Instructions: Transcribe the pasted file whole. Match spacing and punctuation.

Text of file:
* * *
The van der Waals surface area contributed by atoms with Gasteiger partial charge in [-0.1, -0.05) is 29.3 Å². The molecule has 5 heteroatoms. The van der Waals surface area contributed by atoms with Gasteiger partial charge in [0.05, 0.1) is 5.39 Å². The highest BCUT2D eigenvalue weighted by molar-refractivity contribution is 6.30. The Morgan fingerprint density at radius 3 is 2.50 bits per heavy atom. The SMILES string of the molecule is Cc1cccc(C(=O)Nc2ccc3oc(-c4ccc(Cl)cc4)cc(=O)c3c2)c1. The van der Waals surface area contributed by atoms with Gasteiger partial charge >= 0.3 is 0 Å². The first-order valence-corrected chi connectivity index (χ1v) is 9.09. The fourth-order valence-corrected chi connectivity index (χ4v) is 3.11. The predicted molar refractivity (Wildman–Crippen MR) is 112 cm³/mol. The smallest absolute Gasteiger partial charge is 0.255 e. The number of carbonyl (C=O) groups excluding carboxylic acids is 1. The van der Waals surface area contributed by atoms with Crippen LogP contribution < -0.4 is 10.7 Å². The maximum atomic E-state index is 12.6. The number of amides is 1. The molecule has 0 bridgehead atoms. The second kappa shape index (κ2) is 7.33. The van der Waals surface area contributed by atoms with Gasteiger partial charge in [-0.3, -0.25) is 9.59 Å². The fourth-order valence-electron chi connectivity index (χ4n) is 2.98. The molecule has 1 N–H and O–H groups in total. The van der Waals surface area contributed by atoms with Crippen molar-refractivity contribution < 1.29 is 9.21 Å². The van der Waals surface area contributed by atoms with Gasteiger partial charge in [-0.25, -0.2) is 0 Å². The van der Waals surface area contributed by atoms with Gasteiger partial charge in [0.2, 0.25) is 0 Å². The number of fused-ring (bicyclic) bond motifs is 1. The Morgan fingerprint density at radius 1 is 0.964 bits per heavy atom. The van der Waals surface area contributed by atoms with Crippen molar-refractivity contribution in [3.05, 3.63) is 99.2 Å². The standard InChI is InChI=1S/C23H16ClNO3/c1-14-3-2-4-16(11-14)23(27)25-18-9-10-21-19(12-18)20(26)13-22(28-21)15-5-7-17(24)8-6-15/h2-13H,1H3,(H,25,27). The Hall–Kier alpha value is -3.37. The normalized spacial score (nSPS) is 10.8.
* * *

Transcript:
The van der Waals surface area contributed by atoms with Gasteiger partial charge in [-0.1, -0.05) is 29.3 Å². The molecule has 5 heteroatoms. The van der Waals surface area contributed by atoms with Gasteiger partial charge in [0.05, 0.1) is 5.39 Å². The highest BCUT2D eigenvalue weighted by molar-refractivity contribution is 6.30. The Morgan fingerprint density at radius 3 is 2.50 bits per heavy atom. The SMILES string of the molecule is Cc1cccc(C(=O)Nc2ccc3oc(-c4ccc(Cl)cc4)cc(=O)c3c2)c1. The van der Waals surface area contributed by atoms with Gasteiger partial charge >= 0.3 is 0 Å². The first-order valence-corrected chi connectivity index (χ1v) is 9.09. The fourth-order valence-corrected chi connectivity index (χ4v) is 3.11. The predicted molar refractivity (Wildman–Crippen MR) is 112 cm³/mol. The smallest absolute Gasteiger partial charge is 0.255 e. The number of carbonyl (C=O) groups excluding carboxylic acids is 1. The van der Waals surface area contributed by atoms with Crippen LogP contribution < -0.4 is 10.7 Å². The maximum atomic E-state index is 12.6. The number of amides is 1. The molecule has 0 bridgehead atoms. The second kappa shape index (κ2) is 7.33. The van der Waals surface area contributed by atoms with Gasteiger partial charge in [-0.3, -0.25) is 9.59 Å². The fourth-order valence-electron chi connectivity index (χ4n) is 2.98. The molecule has 1 N–H and O–H groups in total. The van der Waals surface area contributed by atoms with Crippen molar-refractivity contribution < 1.29 is 9.21 Å². The van der Waals surface area contributed by atoms with Gasteiger partial charge in [-0.25, -0.2) is 0 Å². The van der Waals surface area contributed by atoms with Gasteiger partial charge in [0.2, 0.25) is 0 Å². The number of fused-ring (bicyclic) bond motifs is 1. The Morgan fingerprint density at radius 1 is 0.964 bits per heavy atom. The van der Waals surface area contributed by atoms with Crippen molar-refractivity contribution in [3.05, 3.63) is 99.2 Å². The standard InChI is InChI=1S/C23H16ClNO3/c1-14-3-2-4-16(11-14)23(27)25-18-9-10-21-19(12-18)20(26)13-22(28-21)15-5-7-17(24)8-6-15/h2-13H,1H3,(H,25,27). The Hall–Kier alpha value is -3.37. The normalized spacial score (nSPS) is 10.8.